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Media Contact:

Tina Pelkey, (202) 418-0536

For Immediate Release


WASHINGTON, August 6, 2018—Federal Communications Commission Chairman Ajit Pai
issued the following statement regarding the Office of Inspector General’s independent
investigation into the incident involving the FCC’s Electronic Comment Filing System

“For several months, my office has been aware of and cooperating with the Office of Inspector
General’s independent investigation into the incident involving the FCC’s ECFS that took
place on May 7-8, 2017. The Inspector General’s office asked my office not to discuss this
investigation while it was ongoing so as not to jeopardize it, and my office has accommodated
that request.

“I want to thank the Office of the Inspector General, both for its thorough effort to get to the
bottom of what happened and for the comprehensive report it has issued. With respect to the
report’s findings, I am deeply disappointed that the FCC’s former Chief Information Officer
(CIO), who was hired by the prior Administration and is no longer with the Commission,
provided inaccurate information about this incident to me, my office, Congress, and the
American people. This is completely unacceptable. I’m also disappointed that some working
under the former CIO apparently either disagreed with the information that he was presenting
or had questions about it, yet didn’t feel comfortable communicating their concerns to me or
my office.

“On the other hand, I’m pleased that this report debunks the conspiracy theory that my office
or I had any knowledge that the information provided by the former CIO was inaccurate and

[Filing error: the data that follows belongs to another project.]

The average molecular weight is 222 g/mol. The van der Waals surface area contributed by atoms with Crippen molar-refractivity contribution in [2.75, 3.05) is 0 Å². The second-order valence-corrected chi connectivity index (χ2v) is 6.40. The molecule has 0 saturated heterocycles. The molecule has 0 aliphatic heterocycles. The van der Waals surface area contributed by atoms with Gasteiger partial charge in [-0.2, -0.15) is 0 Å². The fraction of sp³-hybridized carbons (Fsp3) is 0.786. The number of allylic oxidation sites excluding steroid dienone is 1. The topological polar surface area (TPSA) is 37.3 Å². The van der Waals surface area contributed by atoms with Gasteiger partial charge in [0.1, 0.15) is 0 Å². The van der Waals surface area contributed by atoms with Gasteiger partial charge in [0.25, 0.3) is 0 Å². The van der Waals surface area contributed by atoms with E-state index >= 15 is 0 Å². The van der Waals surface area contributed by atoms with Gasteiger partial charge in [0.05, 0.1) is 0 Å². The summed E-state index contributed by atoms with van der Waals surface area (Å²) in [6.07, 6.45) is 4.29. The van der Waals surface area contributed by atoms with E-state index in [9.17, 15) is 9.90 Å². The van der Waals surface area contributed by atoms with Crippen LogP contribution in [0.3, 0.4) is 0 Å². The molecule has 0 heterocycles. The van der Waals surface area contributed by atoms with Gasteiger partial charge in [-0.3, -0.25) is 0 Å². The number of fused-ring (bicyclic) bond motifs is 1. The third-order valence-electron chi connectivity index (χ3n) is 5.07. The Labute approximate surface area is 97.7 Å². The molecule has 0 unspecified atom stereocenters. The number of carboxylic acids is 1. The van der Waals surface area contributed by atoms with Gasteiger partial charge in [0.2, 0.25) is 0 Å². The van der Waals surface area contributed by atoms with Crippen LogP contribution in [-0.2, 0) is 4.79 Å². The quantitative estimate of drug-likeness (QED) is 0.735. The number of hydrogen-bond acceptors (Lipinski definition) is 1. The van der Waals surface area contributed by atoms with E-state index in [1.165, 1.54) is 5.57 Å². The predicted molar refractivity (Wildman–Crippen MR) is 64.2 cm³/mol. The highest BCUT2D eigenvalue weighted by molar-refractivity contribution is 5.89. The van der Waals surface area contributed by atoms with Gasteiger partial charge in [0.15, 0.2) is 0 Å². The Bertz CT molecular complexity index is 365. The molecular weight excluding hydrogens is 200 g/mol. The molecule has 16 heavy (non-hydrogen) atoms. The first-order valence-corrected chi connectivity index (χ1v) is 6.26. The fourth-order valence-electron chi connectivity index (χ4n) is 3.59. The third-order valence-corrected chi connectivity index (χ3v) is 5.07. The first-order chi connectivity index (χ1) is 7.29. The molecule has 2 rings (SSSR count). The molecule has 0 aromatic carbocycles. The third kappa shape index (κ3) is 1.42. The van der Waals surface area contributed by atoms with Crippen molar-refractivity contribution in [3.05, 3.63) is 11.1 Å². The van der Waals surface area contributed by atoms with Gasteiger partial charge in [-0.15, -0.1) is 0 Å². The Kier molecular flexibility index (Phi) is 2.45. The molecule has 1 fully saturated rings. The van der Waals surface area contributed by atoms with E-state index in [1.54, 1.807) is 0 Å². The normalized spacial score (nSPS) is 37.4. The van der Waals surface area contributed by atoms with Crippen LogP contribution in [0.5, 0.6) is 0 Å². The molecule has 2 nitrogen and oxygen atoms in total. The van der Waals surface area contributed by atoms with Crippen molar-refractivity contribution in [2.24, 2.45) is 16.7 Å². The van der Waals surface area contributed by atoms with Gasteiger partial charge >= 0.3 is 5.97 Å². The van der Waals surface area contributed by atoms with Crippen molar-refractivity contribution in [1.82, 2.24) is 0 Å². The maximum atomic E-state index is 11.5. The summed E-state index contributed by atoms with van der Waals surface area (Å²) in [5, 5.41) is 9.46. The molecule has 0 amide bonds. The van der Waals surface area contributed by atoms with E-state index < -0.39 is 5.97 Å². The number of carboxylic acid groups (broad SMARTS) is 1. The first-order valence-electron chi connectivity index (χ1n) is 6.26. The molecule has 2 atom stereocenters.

was allowing that inaccurate information to be disseminated for political purposes. Indeed, as
the report documents, on the morning of May 8, it was the former CIO who informed my office
that ‘some external folks attempted to send high traffic in an attempt to tie-up the server from
responding to others, which unfortunately makes it appear unavailable to everyone attempting
to get through the queue.’ In response, the Commission’s Chief of Staff, who works in my
office, asked if the then-CIO was confident that the incident wasn’t caused by a number of
individuals ‘attempting to comment at the same time . . . but rather some external folks
deliberately trying to tie-up the server.’ In response to this direct inquiry, the former CIO told
my office: ‘Yes, we’re 99.9% confident this was external folks deliberately trying to tie-up the
server to prevent others from commenting and/or create a spectacle.’

“Looking ahead, the most important question is what can be done to prevent this from
happening again. First and foremost, this report highlights the need for the FCC to revamp
ECFS. While our information technology staff worked hard to keep the system up and running
in the weeks and months following this incident, it has become abundantly clear that ECFS
needs to be updated. I’m therefore pleased that Congress last week approved a reprogramming
request that provides us with the funding necessary to redesign ECFS. We’re looking forward
to getting that important project started. Moreover, my office has made it clear that we
welcome the participation in this effort of the IT experts in the Inspector General’s office who
worked on this report.

“Second, it has become clear that in addition to a flawed comment system, we inherited from
the prior Administration a culture in which many members of the Commission’s career IT staff
were hesitant to express disagreement with the Commission’s former CIO in front of FCC
management. Thankfully, I believe that this situation has improved over the course of the last
year. But in the wake of this report, we will make it clear that those working on information
technology at the Commission are encouraged to speak up if they believe that inaccurate
information is being provided to the Commission’s leadership.”


Office of Chairman Ajit Pai: (202) 418-1000

Twitter: @AjitPaiFCC

This is an unofficial announcement of Commission action. Release of the full text of a Commission order
constitutes official action. See MCI v. FCC, 515 F.2d 385 (D.C. Cir. 1974).